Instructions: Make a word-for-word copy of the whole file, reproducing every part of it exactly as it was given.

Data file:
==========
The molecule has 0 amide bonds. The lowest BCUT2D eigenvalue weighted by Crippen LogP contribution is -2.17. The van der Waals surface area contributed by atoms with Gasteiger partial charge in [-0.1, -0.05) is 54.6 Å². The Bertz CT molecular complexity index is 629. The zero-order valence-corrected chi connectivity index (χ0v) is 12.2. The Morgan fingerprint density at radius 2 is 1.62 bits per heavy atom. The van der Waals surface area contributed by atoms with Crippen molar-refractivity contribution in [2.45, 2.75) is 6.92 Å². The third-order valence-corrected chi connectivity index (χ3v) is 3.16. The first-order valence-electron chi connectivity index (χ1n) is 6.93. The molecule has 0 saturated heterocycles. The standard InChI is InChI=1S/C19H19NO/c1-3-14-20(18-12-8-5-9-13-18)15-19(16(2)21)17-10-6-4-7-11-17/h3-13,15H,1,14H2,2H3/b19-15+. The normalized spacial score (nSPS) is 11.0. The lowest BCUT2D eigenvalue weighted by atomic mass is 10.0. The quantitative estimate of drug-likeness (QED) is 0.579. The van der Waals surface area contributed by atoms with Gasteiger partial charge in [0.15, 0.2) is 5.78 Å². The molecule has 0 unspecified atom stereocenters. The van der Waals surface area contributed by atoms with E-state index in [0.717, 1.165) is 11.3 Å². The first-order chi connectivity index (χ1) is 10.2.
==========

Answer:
The molecule has 0 amide bonds. The lowest BCUT2D eigenvalue weighted by Crippen LogP contribution is -2.17. The van der Waals surface area contributed by atoms with Gasteiger partial charge in [-0.1, -0.05) is 54.6 Å². The Bertz CT molecular complexity index is 629. The zero-order valence-corrected chi connectivity index (χ0v) is 12.2. The Morgan fingerprint density at radius 2 is 1.62 bits per heavy atom. The van der Waals surface area contributed by atoms with Crippen molar-refractivity contribution in [2.45, 2.75) is 6.92 Å². The third-order valence-corrected chi connectivity index (χ3v) is 3.16. The first-order valence-electron chi connectivity index (χ1n) is 6.93. The molecule has 0 saturated heterocycles. The standard InChI is InChI=1S/C19H19NO/c1-3-14-20(18-12-8-5-9-13-18)15-19(16(2)21)17-10-6-4-7-11-17/h3-13,15H,1,14H2,2H3/b19-15+. The normalized spacial score (nSPS) is 11.0. The lowest BCUT2D eigenvalue weighted by atomic mass is 10.0. The quantitative estimate of drug-likeness (QED) is 0.579. The van der Waals surface area contributed by atoms with Gasteiger partial charge in [0.15, 0.2) is 5.78 Å². The molecule has 0 unspecified atom stereocenters. The van der Waals surface area contributed by atoms with E-state index in [0.717, 1.165) is 11.3 Å². The first-order chi connectivity index (χ1) is 10.2.